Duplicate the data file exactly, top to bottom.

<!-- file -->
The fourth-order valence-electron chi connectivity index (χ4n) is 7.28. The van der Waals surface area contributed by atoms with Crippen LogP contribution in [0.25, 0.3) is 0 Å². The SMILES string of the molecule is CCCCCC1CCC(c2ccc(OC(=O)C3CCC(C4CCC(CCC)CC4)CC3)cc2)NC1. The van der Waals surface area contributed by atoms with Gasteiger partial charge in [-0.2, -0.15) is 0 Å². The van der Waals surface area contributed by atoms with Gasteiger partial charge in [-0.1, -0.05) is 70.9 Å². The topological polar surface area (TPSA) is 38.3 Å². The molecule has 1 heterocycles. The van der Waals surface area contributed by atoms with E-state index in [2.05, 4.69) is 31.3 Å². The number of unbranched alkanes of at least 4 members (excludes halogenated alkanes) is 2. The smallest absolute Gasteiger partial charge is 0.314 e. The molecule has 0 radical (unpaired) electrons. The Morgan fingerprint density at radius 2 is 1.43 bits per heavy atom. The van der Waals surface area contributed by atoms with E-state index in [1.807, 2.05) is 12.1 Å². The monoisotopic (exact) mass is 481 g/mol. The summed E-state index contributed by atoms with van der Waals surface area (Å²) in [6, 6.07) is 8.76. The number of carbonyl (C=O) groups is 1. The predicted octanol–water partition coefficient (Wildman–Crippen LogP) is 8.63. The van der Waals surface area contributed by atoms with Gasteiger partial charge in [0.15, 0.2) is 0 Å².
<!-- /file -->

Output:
The fourth-order valence-electron chi connectivity index (χ4n) is 7.28. The van der Waals surface area contributed by atoms with Crippen LogP contribution in [0.25, 0.3) is 0 Å². The SMILES string of the molecule is CCCCCC1CCC(c2ccc(OC(=O)C3CCC(C4CCC(CCC)CC4)CC3)cc2)NC1. The van der Waals surface area contributed by atoms with Gasteiger partial charge in [-0.2, -0.15) is 0 Å². The van der Waals surface area contributed by atoms with Gasteiger partial charge in [-0.1, -0.05) is 70.9 Å². The topological polar surface area (TPSA) is 38.3 Å². The molecule has 1 heterocycles. The van der Waals surface area contributed by atoms with E-state index in [2.05, 4.69) is 31.3 Å². The number of unbranched alkanes of at least 4 members (excludes halogenated alkanes) is 2. The smallest absolute Gasteiger partial charge is 0.314 e. The molecule has 0 radical (unpaired) electrons. The Morgan fingerprint density at radius 2 is 1.43 bits per heavy atom. The van der Waals surface area contributed by atoms with E-state index in [1.807, 2.05) is 12.1 Å². The monoisotopic (exact) mass is 481 g/mol. The summed E-state index contributed by atoms with van der Waals surface area (Å²) in [6, 6.07) is 8.76. The number of carbonyl (C=O) groups is 1. The predicted octanol–water partition coefficient (Wildman–Crippen LogP) is 8.63. The van der Waals surface area contributed by atoms with Gasteiger partial charge in [0.15, 0.2) is 0 Å².